Restoring a Gateway to Gettysburg: The View from Seminary Ridge

A one-story gray stone house with a covered porch and a wood-shingle roof with two brick chimneys sits on a green grass lawn enclosed by a low rectangular white picket fence. Trees and distant hills are visible in the background.
The Mary Thompson House, built in the 1840s, served as Lee’s headquarters during the Battle of Gettysburg. Mary Thompson, an elderly widow owned the property since 1863 and remained in the house during the battle, providing medical care to several wounded soldiers.

American Battlefield Trust

Recipient: American Battlefield Trust
Amount: $62,500

Pickett’s Charge. Little Round Top. These names have been immortalized in print and film accounts of the Battle of Gettysburg and are well-known to many Americans. In early days of July 1863, the Confederate army’s unsuccessful assaults on the second and third day of this decisive battle would end the Army of Northern Virginia’s invasion of the North and serve as a—if not the—turning point of the American Civil War. But the view from Seminary Ridge just days earlier opened on an entirely different prospect as terrified civilians fled General Robert E. Lee’s attempts to bring the war to Union territory and force an end to the conflict that had already devastated much of the South. On the morning of July 1, 1863, Lee and his entourage rode just north of Gettysburg and established their headquarters in the farmstead residence of Mary Thompson.

From the Thompson House, Lee directed Confederate defenses of the nearby Seminary Ridge and organized the Confederate assault on Culp’s Hill. By July 3, the combined casualties reaching beyond 50,000 in the war’s deadliest conflict. Lee moved his army into retreat on July 4, the same day that Vicksburg, Mississippi’s garrison surrendered to Union General Ulysses S. Grant, leaving the people of Gettysburg to care for more than 10,000 wounded Union soldiers. Though civilian deaths were few, the horrific scene—nearly 8,000 dead lying bloated in the sun—would leave lasting scars on the landscape of human memory.

With financial support from a Battlefield Restoration Grant from the American Battlefield Protection Program, the American Battlefield Trust will synthesize research on the civilian landscape at Seminary Ridge, including the Mary Thompson House, the James Thompson House, the Dustman Barn, and the ruins of the Alexander Riggs House; all properties that witnessed the opening stages of the battle. The Trust’s plan will build upon previous research to gain a complete understanding of the Seminary Ridge landscape and provide a roadmap to restoring day-of-battle conditions to a viewshed essential to visitors’ experience at the Gettysburg Battlefield.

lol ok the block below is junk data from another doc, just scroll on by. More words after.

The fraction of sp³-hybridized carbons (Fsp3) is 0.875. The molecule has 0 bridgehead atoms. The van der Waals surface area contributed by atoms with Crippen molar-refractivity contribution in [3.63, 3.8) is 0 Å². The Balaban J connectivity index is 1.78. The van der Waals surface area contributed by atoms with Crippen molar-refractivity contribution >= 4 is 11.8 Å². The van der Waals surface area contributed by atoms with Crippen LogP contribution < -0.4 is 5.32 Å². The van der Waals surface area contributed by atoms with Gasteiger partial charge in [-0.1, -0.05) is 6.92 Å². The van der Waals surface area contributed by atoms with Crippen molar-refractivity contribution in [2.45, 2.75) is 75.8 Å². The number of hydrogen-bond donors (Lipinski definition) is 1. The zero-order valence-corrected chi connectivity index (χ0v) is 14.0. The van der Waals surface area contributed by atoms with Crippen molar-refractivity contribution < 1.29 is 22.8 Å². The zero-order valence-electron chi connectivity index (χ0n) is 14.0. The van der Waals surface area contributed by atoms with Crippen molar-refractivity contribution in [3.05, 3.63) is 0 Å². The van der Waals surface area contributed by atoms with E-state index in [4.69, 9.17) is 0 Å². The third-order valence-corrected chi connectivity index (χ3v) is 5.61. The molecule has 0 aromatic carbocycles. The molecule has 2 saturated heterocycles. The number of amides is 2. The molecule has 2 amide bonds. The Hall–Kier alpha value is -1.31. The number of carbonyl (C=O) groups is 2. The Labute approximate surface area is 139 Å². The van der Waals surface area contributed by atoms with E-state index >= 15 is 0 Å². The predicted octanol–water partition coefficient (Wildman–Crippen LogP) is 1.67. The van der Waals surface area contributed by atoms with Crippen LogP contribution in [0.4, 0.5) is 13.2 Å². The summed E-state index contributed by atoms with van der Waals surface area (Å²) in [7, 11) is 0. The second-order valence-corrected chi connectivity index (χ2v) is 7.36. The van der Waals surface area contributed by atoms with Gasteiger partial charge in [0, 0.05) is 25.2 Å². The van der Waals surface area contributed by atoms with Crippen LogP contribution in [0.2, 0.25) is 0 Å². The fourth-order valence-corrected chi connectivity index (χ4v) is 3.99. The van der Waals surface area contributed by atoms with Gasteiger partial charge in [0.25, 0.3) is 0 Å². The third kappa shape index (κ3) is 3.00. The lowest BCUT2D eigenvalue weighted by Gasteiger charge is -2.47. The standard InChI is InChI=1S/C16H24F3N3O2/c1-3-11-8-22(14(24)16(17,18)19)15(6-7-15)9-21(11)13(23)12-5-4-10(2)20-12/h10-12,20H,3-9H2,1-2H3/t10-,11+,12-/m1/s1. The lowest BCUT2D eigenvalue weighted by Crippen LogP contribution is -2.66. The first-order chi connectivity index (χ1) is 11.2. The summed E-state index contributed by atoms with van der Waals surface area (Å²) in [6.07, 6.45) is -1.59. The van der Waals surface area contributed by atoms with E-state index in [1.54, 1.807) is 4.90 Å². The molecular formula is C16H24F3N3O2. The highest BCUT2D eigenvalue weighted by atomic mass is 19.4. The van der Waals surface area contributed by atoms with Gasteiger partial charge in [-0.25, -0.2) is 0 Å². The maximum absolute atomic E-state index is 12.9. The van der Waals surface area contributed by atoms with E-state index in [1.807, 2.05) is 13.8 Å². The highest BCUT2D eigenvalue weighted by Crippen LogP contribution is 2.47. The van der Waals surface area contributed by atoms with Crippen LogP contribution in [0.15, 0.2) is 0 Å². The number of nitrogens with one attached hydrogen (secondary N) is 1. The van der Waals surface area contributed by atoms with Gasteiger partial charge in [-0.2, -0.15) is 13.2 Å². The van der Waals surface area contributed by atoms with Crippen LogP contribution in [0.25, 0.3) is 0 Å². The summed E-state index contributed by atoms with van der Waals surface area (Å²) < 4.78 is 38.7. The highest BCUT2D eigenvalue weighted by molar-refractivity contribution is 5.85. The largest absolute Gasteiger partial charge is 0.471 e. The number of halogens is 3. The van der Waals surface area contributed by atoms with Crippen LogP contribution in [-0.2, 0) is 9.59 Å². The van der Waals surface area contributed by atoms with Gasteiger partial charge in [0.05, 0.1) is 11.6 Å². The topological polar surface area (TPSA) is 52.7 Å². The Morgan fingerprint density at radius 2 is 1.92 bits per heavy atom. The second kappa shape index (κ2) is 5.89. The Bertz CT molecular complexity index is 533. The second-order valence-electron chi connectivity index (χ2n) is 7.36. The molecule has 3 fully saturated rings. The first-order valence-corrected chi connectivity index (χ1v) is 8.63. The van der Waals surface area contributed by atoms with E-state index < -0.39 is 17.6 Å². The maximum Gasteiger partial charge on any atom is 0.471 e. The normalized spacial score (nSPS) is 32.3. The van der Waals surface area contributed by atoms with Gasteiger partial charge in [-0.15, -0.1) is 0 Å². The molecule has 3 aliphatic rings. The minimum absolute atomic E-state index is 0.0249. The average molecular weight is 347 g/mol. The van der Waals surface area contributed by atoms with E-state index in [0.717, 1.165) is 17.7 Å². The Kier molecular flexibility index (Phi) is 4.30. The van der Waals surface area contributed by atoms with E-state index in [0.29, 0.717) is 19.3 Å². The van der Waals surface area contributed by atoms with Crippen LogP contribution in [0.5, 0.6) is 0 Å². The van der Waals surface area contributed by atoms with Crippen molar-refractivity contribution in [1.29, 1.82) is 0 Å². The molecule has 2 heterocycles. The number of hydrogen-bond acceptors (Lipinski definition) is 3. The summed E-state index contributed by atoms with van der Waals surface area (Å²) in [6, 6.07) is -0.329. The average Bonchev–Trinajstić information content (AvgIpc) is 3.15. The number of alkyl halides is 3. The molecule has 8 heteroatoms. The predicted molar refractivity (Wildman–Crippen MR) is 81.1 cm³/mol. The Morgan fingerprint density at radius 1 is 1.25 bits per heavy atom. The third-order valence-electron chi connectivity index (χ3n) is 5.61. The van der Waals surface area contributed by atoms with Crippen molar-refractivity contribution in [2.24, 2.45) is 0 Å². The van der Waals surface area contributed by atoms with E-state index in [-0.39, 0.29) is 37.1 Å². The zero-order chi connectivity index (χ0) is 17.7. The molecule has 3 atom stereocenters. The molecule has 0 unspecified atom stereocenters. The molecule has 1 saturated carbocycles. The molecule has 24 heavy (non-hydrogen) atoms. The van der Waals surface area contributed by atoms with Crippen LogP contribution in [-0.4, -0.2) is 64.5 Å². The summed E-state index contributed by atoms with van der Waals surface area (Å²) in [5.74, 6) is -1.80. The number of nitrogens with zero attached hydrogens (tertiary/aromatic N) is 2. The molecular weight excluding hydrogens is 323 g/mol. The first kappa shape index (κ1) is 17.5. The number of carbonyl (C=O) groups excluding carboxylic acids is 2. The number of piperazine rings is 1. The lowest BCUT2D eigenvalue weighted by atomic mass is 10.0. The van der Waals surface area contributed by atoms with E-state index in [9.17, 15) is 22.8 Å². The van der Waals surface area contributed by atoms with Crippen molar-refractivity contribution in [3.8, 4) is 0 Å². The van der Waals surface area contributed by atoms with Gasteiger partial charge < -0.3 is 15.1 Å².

Battlefield Restoration Grants support projects that restore “day-of-battle” conditions at nationally significant American Revolution, War of 1812, and Civil War battlefields and associated historic sites. The awards are made possible by the Land and Water Conservation Fund, which reinvests revenue from offshore oil and natural gas leasing to help strengthen conservation and recreation opportunities across the nation. These grants empower preservation partners to inspire wonder, understanding and empathy at the places that witnessed some of our nation’s most challenging events. In addition, the ABPP administers three other grants: Battlefield Land Acquisition, Preservation Planning, and Battlefield Interpretation grants. This financial assistance encourages and sustains community-driven stewardship of historic resources in Tribal, state, and local communities.

Last updated: November 8, 2022